Wednesday, 20 June 2012

A VICTORIAN VIEW OF THE VIKINGS...


Illustration by Thomas Heath Robinson

Of late the VV has been immersed in researching the world of the Vikings – not exactly a nineteenth century theme or so you might imagine - except that the Victorians have had a great deal of influence when it comes to our current historical view of the folk from the lands of Ice and Fire, those invaders previously portrayed as ‘luther' (wicked), cruel pagans who wantonly destroyed our monasteries, murdering the holy men, raping and pillaging at will, and even taking slaves to sell. No wonder potential victims were said to pray in earnest: 'From the wrath of the Northmen, Oh Lord deliver us.'


Illustration by Thomas Heath Robinson


The use of the term ‘Viking’ – as pertaining to the Vi-kings, sea-kings, and sea-rovers – only really came into common use at the beginning of the nineteenth century when the Norsemen and their sagas became a source of interest in lectures, poems and novels. The word has its original source in the travels that the Norsemen made, when leaving their homes and setting out to go ‘a viking’ in other lands, sailing fast and efficient boats to search for new trade or spoils of war. 


Replica of a Viking long ship, built in 1893 and exhibited at the Chicago World Fair


There is something rather Victorian in the concept of efficient transport, not to mention empire building, be that through domination and war or social integration, and perhaps that's why there came to be such an interest in Viking culture with several archaeological sites bringing new intelligence to light, with runic inscriptions leading on to contemporary interpretations of the old Icelandic sagas. Why, it was even claimed that Queen Victoria was descended from a certain Ragnarr Lodbrok (or Hairy-Breeches) who had once been a famous Viking chief. 



From their illustrious regent down, most every Victorian gentleman was proud to consider that his veins flowed with noble Viking blood – imbuing a patriotic devotion and bravery in times of war, and in the words of George Dasent who translated many old Norse tales -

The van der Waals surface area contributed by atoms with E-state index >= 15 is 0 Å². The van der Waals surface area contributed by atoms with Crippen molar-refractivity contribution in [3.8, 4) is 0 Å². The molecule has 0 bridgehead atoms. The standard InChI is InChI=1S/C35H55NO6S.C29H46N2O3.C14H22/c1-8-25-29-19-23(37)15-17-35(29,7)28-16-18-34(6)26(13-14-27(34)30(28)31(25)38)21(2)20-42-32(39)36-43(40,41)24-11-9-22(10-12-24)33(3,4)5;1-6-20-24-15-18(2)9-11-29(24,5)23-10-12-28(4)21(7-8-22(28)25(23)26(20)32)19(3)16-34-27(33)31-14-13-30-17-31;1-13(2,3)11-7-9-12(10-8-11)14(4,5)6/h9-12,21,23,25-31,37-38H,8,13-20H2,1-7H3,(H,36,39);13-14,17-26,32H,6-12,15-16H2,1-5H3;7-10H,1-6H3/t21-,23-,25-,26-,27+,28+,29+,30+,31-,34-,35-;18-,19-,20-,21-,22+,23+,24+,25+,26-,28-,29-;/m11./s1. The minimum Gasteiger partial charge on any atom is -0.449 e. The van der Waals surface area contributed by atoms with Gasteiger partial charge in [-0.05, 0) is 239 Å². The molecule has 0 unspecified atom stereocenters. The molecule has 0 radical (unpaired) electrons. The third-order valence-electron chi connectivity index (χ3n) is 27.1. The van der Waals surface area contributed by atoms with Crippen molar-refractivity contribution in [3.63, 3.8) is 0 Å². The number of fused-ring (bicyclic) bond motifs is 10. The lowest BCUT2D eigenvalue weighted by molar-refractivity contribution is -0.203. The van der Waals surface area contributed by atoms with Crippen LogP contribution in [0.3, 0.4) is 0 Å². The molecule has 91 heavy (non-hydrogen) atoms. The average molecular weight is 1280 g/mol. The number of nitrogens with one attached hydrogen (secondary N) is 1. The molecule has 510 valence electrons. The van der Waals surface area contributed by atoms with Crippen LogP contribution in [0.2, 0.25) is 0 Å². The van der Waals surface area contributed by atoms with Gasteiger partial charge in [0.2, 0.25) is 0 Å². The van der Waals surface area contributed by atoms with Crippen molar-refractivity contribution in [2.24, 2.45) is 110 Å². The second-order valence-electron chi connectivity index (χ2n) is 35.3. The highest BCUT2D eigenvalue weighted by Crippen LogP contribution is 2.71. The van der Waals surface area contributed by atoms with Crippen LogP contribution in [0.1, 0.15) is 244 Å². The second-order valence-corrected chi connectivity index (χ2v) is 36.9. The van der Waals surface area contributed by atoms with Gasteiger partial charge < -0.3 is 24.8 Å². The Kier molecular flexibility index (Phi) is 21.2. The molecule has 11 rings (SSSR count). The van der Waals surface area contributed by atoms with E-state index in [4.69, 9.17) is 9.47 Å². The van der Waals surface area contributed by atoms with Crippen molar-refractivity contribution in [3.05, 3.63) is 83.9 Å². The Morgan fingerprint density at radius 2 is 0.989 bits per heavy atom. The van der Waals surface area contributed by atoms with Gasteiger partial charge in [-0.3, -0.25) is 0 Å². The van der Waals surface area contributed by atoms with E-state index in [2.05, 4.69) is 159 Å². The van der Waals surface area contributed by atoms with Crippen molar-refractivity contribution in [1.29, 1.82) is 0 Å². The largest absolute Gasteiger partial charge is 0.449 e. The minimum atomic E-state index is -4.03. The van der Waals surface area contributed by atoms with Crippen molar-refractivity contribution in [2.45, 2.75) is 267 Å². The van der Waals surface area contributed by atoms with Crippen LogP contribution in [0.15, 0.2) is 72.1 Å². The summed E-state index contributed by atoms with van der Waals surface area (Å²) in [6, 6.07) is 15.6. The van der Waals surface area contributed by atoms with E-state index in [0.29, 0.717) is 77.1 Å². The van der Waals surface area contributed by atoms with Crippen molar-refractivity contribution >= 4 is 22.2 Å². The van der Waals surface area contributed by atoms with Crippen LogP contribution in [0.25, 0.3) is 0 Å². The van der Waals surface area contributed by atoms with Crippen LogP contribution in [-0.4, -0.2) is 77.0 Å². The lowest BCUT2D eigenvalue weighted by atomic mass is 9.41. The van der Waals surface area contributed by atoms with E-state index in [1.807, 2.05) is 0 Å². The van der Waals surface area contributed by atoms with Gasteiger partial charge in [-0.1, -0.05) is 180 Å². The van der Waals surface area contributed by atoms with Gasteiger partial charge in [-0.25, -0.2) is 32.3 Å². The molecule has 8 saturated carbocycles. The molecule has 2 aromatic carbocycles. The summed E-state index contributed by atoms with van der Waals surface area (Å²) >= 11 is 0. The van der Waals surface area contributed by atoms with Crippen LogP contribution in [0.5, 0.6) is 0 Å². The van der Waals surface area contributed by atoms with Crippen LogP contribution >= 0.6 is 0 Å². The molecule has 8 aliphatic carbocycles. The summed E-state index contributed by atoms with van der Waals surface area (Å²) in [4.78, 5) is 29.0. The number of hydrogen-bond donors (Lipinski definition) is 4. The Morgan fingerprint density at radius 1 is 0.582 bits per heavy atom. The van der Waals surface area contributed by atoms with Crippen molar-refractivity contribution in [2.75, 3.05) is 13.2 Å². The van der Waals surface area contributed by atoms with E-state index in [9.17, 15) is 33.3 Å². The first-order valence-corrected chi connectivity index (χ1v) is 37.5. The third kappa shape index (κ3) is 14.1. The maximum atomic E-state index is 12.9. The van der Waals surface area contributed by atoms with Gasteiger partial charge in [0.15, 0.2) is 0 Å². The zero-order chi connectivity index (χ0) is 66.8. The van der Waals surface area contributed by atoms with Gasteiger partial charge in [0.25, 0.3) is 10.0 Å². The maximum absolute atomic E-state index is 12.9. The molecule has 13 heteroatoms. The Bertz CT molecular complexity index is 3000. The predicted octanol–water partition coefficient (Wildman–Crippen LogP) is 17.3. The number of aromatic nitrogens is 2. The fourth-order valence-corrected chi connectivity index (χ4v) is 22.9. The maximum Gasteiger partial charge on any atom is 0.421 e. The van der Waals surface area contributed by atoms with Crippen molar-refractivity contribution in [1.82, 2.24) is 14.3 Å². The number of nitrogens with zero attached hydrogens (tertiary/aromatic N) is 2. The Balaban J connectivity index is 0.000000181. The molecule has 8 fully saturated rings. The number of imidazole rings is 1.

‘They (the Vikings) were like England in the nineteenth century: fifty years before all the rest of the world with her manufactories, and firms and five and twenty before them with her railways. They were the foremost in the race of civilisation and progress; well started before all the rest had thought of running. No wonder, then, that both won.’

The quote below has been taken from the final page of Erling the Bold: A Tale of Norse Sea-Kings. Written by R M Ballantyne and published in 1869 Erling the Bold was only one of several Viking saga tales studied by Victorian schoolboys -

‘Yes, there is perhaps more of Norse blood in your veins than you wot of, reader, whether you be English of Scotch; for these sturdy sea-rovers invaded our lands from north, south, east and west many a time in days gone by, and held it in possession for centuries at a time, leaving a lasting and beneficial impress on our customs and characters. We have good reason to regard their memory with respect and gratitude, despite their faults and sins, for much of what is good and true in our laws and social customs, much of what is  manly and vigorous in the British Constitution, and much of our intense love of freedom and fair play, is due to the pith, pluck and enterprise, and sense of justice that dwelt in the breasts of the rugged old sea-kings of Norway!’

Illustration for The Song of Frithiof by Thomas Heath Robinson

The Song of Frithiof’ was another such tale; a medieval Icelandic saga published in 16 different versions during the Victorian era. This epic story of doomed love, treachery and adventuring was taken to the nation's heart – especially when the hero prevailed and converted to the Christian faith. 

Thomas Heath Robinson's wonderful artwork may well have secured the success of the myth, with Frithiof depicted as handsome with his long blonde hair and horned helmet - though it is considered doubtful today that the Vikings wore any such headgear; their helmets less extravagant, made simply of metal and leather. But then again when comparing Mr Robinson's illustrations with this image of a modern day re-enactor - well, the VV knows which she prefers.



2 comments:

  1. Wow. How interesting that they changed their views of the Vikings during the Victorian era. Yeah, I agree the romantic version of the horned helmet is much more appealing than the more realistic version. Great research, Essie!

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